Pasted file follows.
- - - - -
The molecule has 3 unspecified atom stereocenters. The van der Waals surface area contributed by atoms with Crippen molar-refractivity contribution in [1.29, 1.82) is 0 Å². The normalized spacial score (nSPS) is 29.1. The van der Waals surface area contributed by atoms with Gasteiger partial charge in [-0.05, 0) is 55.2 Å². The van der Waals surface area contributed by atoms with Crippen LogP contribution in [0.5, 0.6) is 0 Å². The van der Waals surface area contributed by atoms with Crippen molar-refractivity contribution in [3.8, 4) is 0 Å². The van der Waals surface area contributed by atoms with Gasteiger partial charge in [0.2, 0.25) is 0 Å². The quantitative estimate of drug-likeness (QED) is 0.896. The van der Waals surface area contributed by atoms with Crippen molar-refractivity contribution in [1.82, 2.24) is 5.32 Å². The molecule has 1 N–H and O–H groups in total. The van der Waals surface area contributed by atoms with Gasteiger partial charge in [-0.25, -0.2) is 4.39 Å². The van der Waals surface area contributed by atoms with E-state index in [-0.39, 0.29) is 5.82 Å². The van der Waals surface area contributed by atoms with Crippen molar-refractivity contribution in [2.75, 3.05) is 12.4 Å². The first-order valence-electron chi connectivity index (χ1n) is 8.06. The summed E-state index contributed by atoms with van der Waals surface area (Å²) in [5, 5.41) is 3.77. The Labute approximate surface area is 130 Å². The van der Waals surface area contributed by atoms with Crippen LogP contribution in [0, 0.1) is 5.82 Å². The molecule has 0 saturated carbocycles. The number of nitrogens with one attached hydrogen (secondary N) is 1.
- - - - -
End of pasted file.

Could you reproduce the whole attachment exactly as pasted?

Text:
The molecule has 3 unspecified atom stereocenters. The van der Waals surface area contributed by atoms with Crippen molar-refractivity contribution in [1.29, 1.82) is 0 Å². The normalized spacial score (nSPS) is 29.1. The van der Waals surface area contributed by atoms with Gasteiger partial charge in [-0.05, 0) is 55.2 Å². The van der Waals surface area contributed by atoms with Crippen LogP contribution in [0.5, 0.6) is 0 Å². The van der Waals surface area contributed by atoms with Crippen molar-refractivity contribution in [3.8, 4) is 0 Å². The van der Waals surface area contributed by atoms with Gasteiger partial charge in [0.2, 0.25) is 0 Å². The quantitative estimate of drug-likeness (QED) is 0.896. The van der Waals surface area contributed by atoms with Crippen molar-refractivity contribution in [1.82, 2.24) is 5.32 Å². The molecule has 1 N–H and O–H groups in total. The van der Waals surface area contributed by atoms with Gasteiger partial charge in [-0.25, -0.2) is 4.39 Å². The van der Waals surface area contributed by atoms with E-state index in [-0.39, 0.29) is 5.82 Å². The van der Waals surface area contributed by atoms with Crippen molar-refractivity contribution in [2.75, 3.05) is 12.4 Å². The first-order valence-electron chi connectivity index (χ1n) is 8.06. The summed E-state index contributed by atoms with van der Waals surface area (Å²) in [5, 5.41) is 3.77. The Labute approximate surface area is 130 Å². The van der Waals surface area contributed by atoms with Crippen LogP contribution in [0, 0.1) is 5.82 Å². The molecule has 0 saturated carbocycles. The number of nitrogens with one attached hydrogen (secondary N) is 1.